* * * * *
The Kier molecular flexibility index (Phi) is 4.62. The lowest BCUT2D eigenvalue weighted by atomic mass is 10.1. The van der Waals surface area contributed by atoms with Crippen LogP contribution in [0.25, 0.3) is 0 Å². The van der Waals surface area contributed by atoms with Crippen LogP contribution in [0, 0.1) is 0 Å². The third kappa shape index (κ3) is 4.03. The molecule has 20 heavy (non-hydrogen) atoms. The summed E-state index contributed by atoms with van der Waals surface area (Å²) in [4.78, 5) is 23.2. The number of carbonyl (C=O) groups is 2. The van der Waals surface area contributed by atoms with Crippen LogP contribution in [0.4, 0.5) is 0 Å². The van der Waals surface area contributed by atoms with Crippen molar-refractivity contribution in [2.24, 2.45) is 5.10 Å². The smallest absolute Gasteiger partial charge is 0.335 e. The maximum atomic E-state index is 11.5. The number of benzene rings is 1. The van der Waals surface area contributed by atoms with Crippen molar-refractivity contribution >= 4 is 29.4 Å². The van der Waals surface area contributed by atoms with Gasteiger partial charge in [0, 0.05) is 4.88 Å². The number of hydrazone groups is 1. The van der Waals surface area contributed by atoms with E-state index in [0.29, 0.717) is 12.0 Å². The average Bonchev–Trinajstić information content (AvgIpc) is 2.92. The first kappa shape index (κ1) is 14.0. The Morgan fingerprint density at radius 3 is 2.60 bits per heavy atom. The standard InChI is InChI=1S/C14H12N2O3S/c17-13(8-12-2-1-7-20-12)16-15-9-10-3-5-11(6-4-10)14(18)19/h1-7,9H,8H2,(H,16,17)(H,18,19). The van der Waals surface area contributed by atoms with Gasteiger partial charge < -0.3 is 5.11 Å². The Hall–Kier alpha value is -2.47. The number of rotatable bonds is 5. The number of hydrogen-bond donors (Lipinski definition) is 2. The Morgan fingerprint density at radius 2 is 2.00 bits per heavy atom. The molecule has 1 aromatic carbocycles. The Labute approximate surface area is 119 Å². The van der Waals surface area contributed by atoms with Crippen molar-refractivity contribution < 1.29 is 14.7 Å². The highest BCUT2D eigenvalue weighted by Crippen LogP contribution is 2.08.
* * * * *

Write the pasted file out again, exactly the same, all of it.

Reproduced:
The Kier molecular flexibility index (Phi) is 4.62. The lowest BCUT2D eigenvalue weighted by atomic mass is 10.1. The van der Waals surface area contributed by atoms with Crippen LogP contribution in [0.25, 0.3) is 0 Å². The van der Waals surface area contributed by atoms with Crippen LogP contribution in [0, 0.1) is 0 Å². The third kappa shape index (κ3) is 4.03. The molecule has 20 heavy (non-hydrogen) atoms. The summed E-state index contributed by atoms with van der Waals surface area (Å²) in [4.78, 5) is 23.2. The number of carbonyl (C=O) groups is 2. The van der Waals surface area contributed by atoms with Crippen LogP contribution in [0.4, 0.5) is 0 Å². The van der Waals surface area contributed by atoms with Crippen molar-refractivity contribution in [2.24, 2.45) is 5.10 Å². The smallest absolute Gasteiger partial charge is 0.335 e. The maximum atomic E-state index is 11.5. The number of benzene rings is 1. The van der Waals surface area contributed by atoms with Crippen molar-refractivity contribution >= 4 is 29.4 Å². The van der Waals surface area contributed by atoms with Gasteiger partial charge in [0, 0.05) is 4.88 Å². The number of hydrazone groups is 1. The van der Waals surface area contributed by atoms with E-state index in [0.29, 0.717) is 12.0 Å². The average Bonchev–Trinajstić information content (AvgIpc) is 2.92. The first kappa shape index (κ1) is 14.0. The Morgan fingerprint density at radius 3 is 2.60 bits per heavy atom. The standard InChI is InChI=1S/C14H12N2O3S/c17-13(8-12-2-1-7-20-12)16-15-9-10-3-5-11(6-4-10)14(18)19/h1-7,9H,8H2,(H,16,17)(H,18,19). The van der Waals surface area contributed by atoms with Gasteiger partial charge < -0.3 is 5.11 Å². The Hall–Kier alpha value is -2.47. The number of rotatable bonds is 5. The number of hydrogen-bond donors (Lipinski definition) is 2. The Morgan fingerprint density at radius 2 is 2.00 bits per heavy atom. The molecule has 1 aromatic carbocycles. The Labute approximate surface area is 119 Å². The van der Waals surface area contributed by atoms with Crippen molar-refractivity contribution < 1.29 is 14.7 Å². The highest BCUT2D eigenvalue weighted by Crippen LogP contribution is 2.08.